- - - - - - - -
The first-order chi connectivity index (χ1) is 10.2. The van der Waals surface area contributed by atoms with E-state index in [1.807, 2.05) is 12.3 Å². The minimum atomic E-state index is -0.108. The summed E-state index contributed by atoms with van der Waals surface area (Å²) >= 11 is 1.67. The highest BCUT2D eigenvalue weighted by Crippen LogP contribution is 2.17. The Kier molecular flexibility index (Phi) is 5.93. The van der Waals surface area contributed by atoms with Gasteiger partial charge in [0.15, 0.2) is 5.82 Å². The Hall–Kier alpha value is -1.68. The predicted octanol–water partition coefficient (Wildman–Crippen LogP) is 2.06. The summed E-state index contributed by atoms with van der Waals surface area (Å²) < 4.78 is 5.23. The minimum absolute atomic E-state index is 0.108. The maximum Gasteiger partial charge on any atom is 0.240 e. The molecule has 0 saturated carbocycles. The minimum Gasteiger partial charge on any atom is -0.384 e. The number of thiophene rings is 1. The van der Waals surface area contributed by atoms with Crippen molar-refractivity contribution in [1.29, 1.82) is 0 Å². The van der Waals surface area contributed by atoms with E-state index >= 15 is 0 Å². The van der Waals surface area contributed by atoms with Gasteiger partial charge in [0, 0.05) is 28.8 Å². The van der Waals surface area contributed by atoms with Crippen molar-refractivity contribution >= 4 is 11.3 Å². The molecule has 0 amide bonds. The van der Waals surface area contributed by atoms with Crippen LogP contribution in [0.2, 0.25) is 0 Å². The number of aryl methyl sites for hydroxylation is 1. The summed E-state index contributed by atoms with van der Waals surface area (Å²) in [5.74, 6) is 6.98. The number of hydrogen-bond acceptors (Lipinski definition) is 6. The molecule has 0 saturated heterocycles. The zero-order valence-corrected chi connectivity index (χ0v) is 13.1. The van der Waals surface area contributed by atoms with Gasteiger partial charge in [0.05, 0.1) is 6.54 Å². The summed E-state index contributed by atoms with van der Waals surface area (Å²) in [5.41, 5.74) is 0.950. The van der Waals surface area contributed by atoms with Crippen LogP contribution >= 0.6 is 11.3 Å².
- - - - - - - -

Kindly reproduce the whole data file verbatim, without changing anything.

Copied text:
The first-order chi connectivity index (χ1) is 10.2. The van der Waals surface area contributed by atoms with E-state index in [1.807, 2.05) is 12.3 Å². The minimum atomic E-state index is -0.108. The summed E-state index contributed by atoms with van der Waals surface area (Å²) >= 11 is 1.67. The highest BCUT2D eigenvalue weighted by Crippen LogP contribution is 2.17. The Kier molecular flexibility index (Phi) is 5.93. The van der Waals surface area contributed by atoms with Gasteiger partial charge in [0.15, 0.2) is 5.82 Å². The Hall–Kier alpha value is -1.68. The predicted octanol–water partition coefficient (Wildman–Crippen LogP) is 2.06. The summed E-state index contributed by atoms with van der Waals surface area (Å²) < 4.78 is 5.23. The minimum absolute atomic E-state index is 0.108. The maximum Gasteiger partial charge on any atom is 0.240 e. The molecule has 0 saturated carbocycles. The minimum Gasteiger partial charge on any atom is -0.384 e. The number of thiophene rings is 1. The van der Waals surface area contributed by atoms with Crippen molar-refractivity contribution in [1.29, 1.82) is 0 Å². The van der Waals surface area contributed by atoms with E-state index >= 15 is 0 Å². The van der Waals surface area contributed by atoms with Gasteiger partial charge in [0, 0.05) is 28.8 Å². The van der Waals surface area contributed by atoms with Crippen molar-refractivity contribution >= 4 is 11.3 Å². The molecule has 0 amide bonds. The van der Waals surface area contributed by atoms with Crippen LogP contribution in [0.2, 0.25) is 0 Å². The number of aryl methyl sites for hydroxylation is 1. The summed E-state index contributed by atoms with van der Waals surface area (Å²) in [5.74, 6) is 6.98. The number of hydrogen-bond acceptors (Lipinski definition) is 6. The molecule has 0 saturated heterocycles. The zero-order valence-corrected chi connectivity index (χ0v) is 13.1. The van der Waals surface area contributed by atoms with Gasteiger partial charge in [0.05, 0.1) is 6.54 Å². The summed E-state index contributed by atoms with van der Waals surface area (Å²) in [5.41, 5.74) is 0.950. The van der Waals surface area contributed by atoms with Crippen LogP contribution >= 0.6 is 11.3 Å².